I am tiring quickly of some of the ludicrous claptrap (yes Charlie Wyett, I mean you and your ilk) being written about Olivier Giroud’s failure to score in three starts and two substitutes appearances for Arsenal. Some of us who have seen the finest two players of a generation (God 10 and son of God 14) take time to get off the mark have also had the misfortune of witnessing our failure to replace the original Judas, Frank Stapleton, when he blazed a trail more recently followed by some Dutch bloke. Olivier will succeed where many before him failed spectacularly to replace a deserter to Manchester.
When Stapleton departed in 1981 Arsenal spent a couple of seasons trying a bunch of has-beens and no-hopers to replace him on the cheap. John Hawley was a journeyman striker who had a decent strike rate in nine years at Hull City, Leeds United, and Sunderland. We splashed £50,000 of the £900,000 a panel believed Stapleton was worth on the Yorkshireman who had played under manager Terry Neill at Hull. Somehow he survived two years with the Gunners, but three goals in just twenty appearances tells you everything about his contribution. He had the first touch of a bull elephant with a club foot, and we were lucky Bradford City took him off our hands without demanding a hefty fee as well.
Hawley, however, was prolific when compared to another former Leeds striker, Ray Hankin. In November when it was dawning on Neill that the former might not be the solution to our goalscoring problem we signed Hankin from Vancouver Whitecaps for an alleged £400,000 dependent on appearances. After lumbering onto the park twice as a substitute in League Cup ties the big old unit was sent back to Canada. The money remained in the bank and the proposed pie factory in Gillespie Road was scrapped.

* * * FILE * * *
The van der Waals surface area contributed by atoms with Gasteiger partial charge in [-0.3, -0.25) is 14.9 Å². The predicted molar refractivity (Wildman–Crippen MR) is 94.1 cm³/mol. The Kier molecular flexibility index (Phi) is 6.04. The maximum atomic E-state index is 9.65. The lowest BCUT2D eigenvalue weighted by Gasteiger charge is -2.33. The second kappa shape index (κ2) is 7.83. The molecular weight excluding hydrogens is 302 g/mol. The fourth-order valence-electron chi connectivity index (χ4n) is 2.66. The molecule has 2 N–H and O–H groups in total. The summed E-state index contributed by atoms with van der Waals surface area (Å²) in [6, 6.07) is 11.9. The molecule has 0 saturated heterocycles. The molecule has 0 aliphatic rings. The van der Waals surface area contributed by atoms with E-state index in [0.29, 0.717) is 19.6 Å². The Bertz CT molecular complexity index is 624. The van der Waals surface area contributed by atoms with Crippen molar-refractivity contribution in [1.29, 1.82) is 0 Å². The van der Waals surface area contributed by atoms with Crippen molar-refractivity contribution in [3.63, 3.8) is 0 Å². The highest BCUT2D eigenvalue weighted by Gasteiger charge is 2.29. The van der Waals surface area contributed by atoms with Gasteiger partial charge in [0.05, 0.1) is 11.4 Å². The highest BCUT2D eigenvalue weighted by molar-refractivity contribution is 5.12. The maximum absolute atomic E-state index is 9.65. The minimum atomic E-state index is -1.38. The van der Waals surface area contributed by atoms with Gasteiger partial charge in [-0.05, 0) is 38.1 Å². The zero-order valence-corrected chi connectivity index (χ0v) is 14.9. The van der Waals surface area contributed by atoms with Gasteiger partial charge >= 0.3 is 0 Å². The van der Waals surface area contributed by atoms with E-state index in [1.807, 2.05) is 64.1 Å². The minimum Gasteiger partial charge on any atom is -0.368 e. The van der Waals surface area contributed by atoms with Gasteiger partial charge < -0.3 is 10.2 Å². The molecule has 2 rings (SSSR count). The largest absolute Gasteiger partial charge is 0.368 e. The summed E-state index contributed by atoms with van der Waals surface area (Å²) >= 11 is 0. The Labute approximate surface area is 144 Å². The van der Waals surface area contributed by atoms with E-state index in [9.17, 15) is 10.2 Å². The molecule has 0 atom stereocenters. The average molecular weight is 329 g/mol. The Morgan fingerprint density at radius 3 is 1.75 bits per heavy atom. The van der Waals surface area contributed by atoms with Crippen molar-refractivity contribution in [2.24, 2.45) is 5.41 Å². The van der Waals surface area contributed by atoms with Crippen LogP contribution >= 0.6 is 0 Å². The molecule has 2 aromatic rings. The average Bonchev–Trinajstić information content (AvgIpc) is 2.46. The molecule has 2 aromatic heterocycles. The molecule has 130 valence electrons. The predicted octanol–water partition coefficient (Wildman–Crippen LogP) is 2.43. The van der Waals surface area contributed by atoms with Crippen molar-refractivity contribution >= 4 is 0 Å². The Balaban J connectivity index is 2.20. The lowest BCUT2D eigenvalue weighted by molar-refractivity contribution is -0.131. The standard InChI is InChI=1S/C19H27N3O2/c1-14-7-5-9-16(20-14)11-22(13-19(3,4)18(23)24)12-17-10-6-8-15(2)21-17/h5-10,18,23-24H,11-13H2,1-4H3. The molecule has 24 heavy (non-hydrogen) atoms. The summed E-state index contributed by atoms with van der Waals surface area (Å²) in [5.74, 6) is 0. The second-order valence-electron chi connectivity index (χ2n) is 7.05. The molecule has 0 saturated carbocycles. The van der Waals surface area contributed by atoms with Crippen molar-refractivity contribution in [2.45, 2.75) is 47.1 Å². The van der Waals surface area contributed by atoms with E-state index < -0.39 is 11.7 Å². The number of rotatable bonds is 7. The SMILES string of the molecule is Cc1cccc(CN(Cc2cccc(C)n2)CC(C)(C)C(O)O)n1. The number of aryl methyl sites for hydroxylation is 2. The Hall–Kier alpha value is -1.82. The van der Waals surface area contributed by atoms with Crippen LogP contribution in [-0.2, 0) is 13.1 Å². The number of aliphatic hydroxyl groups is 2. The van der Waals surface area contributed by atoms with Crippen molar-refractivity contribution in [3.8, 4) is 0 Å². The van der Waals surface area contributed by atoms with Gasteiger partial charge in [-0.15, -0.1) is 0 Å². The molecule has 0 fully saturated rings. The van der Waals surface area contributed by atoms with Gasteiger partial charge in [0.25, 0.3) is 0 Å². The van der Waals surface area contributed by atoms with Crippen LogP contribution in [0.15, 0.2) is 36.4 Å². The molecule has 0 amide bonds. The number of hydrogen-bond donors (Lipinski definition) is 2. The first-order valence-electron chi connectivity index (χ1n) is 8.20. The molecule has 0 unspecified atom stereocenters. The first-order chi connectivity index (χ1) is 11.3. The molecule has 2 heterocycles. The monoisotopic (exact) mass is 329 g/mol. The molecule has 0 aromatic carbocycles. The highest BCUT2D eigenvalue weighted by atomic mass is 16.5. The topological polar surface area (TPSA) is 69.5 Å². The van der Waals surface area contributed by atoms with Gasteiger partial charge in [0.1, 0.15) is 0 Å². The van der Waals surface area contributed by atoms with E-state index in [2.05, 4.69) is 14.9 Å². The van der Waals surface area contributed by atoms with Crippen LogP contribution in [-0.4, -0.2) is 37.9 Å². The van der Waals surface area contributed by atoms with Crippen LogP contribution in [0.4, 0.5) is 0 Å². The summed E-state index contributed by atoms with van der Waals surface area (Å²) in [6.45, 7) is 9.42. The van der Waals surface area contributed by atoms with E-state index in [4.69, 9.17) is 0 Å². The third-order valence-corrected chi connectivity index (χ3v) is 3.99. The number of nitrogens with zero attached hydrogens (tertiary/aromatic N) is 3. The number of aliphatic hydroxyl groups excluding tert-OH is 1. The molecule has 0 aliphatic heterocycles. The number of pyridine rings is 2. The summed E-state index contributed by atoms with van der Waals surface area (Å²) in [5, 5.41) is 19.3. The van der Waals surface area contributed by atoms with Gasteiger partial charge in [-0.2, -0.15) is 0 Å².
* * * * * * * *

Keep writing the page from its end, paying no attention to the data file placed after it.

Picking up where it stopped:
The following season Arsenal turned to the young Stoke City striker, Lee Chapman, to solve the problem. He scored roughly every third game at the Potters so £500,000 was splashed out to secure his services. Unfortunately for us his services appeared to be just watching what was going on around him or falling over the ball, a lot. He was the original square peg in a round hole, and lasted just a painful and embarrassing one season, netting a none too prolific four goals in twenty-three appearances. Chapman went on to flop the following season at Sunderland before refinding his mojo in two spells with Yorkshire clubs, Sheffield Wednesday and Leeds United (them again). With the latter he picked up a championship medal and so he at least was able to forget his year at Highbury. If only those of us of a certain age could say the same.
Not surprisingly faith in the old style partnership of a big fella and a little one fell out of favour during these painful two seasons. Alan Sunderland and Tony Woodcock kept us afloat, but in the summer of 1983 the club invested £800,000 in a player of a very different stature to his predecessors. Charlie Nicholas may have delighted and frustrated in equal measure, but for five years we had a striker who inspired emotion and devotion. That, however, is a story for another day.
Olivier Giroud, you will grow into the job. I recognise a decent player these days because I have seen plenty who weren’t, and dear me Hawley, Hankin, and Chapman were three of the worst.
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